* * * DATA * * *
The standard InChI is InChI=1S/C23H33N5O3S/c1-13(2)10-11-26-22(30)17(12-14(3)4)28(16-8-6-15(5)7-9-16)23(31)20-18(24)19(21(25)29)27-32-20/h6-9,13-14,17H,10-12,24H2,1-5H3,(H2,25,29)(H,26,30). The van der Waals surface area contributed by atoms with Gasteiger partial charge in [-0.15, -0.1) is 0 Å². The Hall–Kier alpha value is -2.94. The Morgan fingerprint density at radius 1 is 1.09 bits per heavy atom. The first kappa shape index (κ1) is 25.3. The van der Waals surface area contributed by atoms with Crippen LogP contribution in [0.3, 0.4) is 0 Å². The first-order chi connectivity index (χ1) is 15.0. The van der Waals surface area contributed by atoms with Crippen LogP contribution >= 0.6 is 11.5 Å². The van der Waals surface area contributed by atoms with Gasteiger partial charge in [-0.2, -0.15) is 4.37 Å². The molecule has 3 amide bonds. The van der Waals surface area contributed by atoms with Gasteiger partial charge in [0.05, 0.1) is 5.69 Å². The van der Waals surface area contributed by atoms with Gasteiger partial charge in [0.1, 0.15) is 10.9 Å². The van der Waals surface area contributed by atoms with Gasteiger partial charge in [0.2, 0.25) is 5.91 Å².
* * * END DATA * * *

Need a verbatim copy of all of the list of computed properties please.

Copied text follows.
The standard InChI is InChI=1S/C23H33N5O3S/c1-13(2)10-11-26-22(30)17(12-14(3)4)28(16-8-6-15(5)7-9-16)23(31)20-18(24)19(21(25)29)27-32-20/h6-9,13-14,17H,10-12,24H2,1-5H3,(H2,25,29)(H,26,30). The van der Waals surface area contributed by atoms with Gasteiger partial charge in [-0.15, -0.1) is 0 Å². The Hall–Kier alpha value is -2.94. The Morgan fingerprint density at radius 1 is 1.09 bits per heavy atom. The first kappa shape index (κ1) is 25.3. The van der Waals surface area contributed by atoms with Crippen LogP contribution in [0.3, 0.4) is 0 Å². The first-order chi connectivity index (χ1) is 15.0. The van der Waals surface area contributed by atoms with Crippen LogP contribution >= 0.6 is 11.5 Å². The van der Waals surface area contributed by atoms with Gasteiger partial charge in [-0.2, -0.15) is 4.37 Å². The molecule has 3 amide bonds. The van der Waals surface area contributed by atoms with Gasteiger partial charge in [0.05, 0.1) is 5.69 Å². The van der Waals surface area contributed by atoms with Gasteiger partial charge in [0.1, 0.15) is 10.9 Å². The van der Waals surface area contributed by atoms with Gasteiger partial charge in [0.2, 0.25) is 5.91 Å².